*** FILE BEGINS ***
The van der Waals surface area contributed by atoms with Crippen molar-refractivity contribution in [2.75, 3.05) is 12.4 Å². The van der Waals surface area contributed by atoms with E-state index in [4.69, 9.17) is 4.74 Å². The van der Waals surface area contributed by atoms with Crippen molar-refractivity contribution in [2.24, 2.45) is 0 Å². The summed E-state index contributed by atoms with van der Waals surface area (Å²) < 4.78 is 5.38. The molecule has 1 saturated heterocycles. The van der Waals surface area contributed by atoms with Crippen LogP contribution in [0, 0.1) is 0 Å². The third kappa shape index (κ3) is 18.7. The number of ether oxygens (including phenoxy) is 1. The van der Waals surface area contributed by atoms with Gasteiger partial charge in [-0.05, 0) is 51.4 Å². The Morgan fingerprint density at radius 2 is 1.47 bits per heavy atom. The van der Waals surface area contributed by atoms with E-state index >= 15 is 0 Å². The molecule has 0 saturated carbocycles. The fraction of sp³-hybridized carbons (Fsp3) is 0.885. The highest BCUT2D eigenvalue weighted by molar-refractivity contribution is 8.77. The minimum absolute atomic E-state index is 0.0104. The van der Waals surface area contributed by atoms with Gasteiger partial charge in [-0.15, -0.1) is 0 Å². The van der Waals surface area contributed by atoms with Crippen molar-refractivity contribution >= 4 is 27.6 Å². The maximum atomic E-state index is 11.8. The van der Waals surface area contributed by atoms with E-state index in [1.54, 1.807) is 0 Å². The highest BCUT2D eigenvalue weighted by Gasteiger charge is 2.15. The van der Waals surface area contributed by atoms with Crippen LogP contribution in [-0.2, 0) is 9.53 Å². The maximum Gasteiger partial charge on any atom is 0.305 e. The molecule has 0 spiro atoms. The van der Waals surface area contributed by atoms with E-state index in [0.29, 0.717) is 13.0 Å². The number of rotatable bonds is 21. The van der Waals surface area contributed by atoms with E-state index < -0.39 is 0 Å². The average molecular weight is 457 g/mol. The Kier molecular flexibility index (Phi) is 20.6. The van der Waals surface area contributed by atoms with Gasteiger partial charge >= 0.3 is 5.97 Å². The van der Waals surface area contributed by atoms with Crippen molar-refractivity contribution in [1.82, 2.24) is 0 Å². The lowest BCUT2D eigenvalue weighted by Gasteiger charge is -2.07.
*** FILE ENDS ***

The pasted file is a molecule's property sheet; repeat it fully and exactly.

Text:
The van der Waals surface area contributed by atoms with Crippen molar-refractivity contribution in [2.75, 3.05) is 12.4 Å². The van der Waals surface area contributed by atoms with E-state index in [4.69, 9.17) is 4.74 Å². The van der Waals surface area contributed by atoms with Crippen molar-refractivity contribution in [2.24, 2.45) is 0 Å². The summed E-state index contributed by atoms with van der Waals surface area (Å²) < 4.78 is 5.38. The molecule has 1 saturated heterocycles. The van der Waals surface area contributed by atoms with Crippen LogP contribution in [0, 0.1) is 0 Å². The third kappa shape index (κ3) is 18.7. The number of ether oxygens (including phenoxy) is 1. The van der Waals surface area contributed by atoms with Gasteiger partial charge in [-0.05, 0) is 51.4 Å². The Morgan fingerprint density at radius 2 is 1.47 bits per heavy atom. The van der Waals surface area contributed by atoms with E-state index >= 15 is 0 Å². The molecule has 0 saturated carbocycles. The fraction of sp³-hybridized carbons (Fsp3) is 0.885. The highest BCUT2D eigenvalue weighted by molar-refractivity contribution is 8.77. The minimum absolute atomic E-state index is 0.0104. The van der Waals surface area contributed by atoms with Gasteiger partial charge in [-0.15, -0.1) is 0 Å². The van der Waals surface area contributed by atoms with Crippen molar-refractivity contribution >= 4 is 27.6 Å². The maximum atomic E-state index is 11.8. The van der Waals surface area contributed by atoms with E-state index in [1.54, 1.807) is 0 Å². The highest BCUT2D eigenvalue weighted by Gasteiger charge is 2.15. The van der Waals surface area contributed by atoms with Crippen LogP contribution in [-0.2, 0) is 9.53 Å². The maximum Gasteiger partial charge on any atom is 0.305 e. The molecule has 0 spiro atoms. The van der Waals surface area contributed by atoms with E-state index in [0.29, 0.717) is 13.0 Å². The number of rotatable bonds is 21. The van der Waals surface area contributed by atoms with E-state index < -0.39 is 0 Å². The average molecular weight is 457 g/mol. The Kier molecular flexibility index (Phi) is 20.6. The van der Waals surface area contributed by atoms with Gasteiger partial charge >= 0.3 is 5.97 Å². The van der Waals surface area contributed by atoms with Crippen molar-refractivity contribution in [1.82, 2.24) is 0 Å². The lowest BCUT2D eigenvalue weighted by Gasteiger charge is -2.07.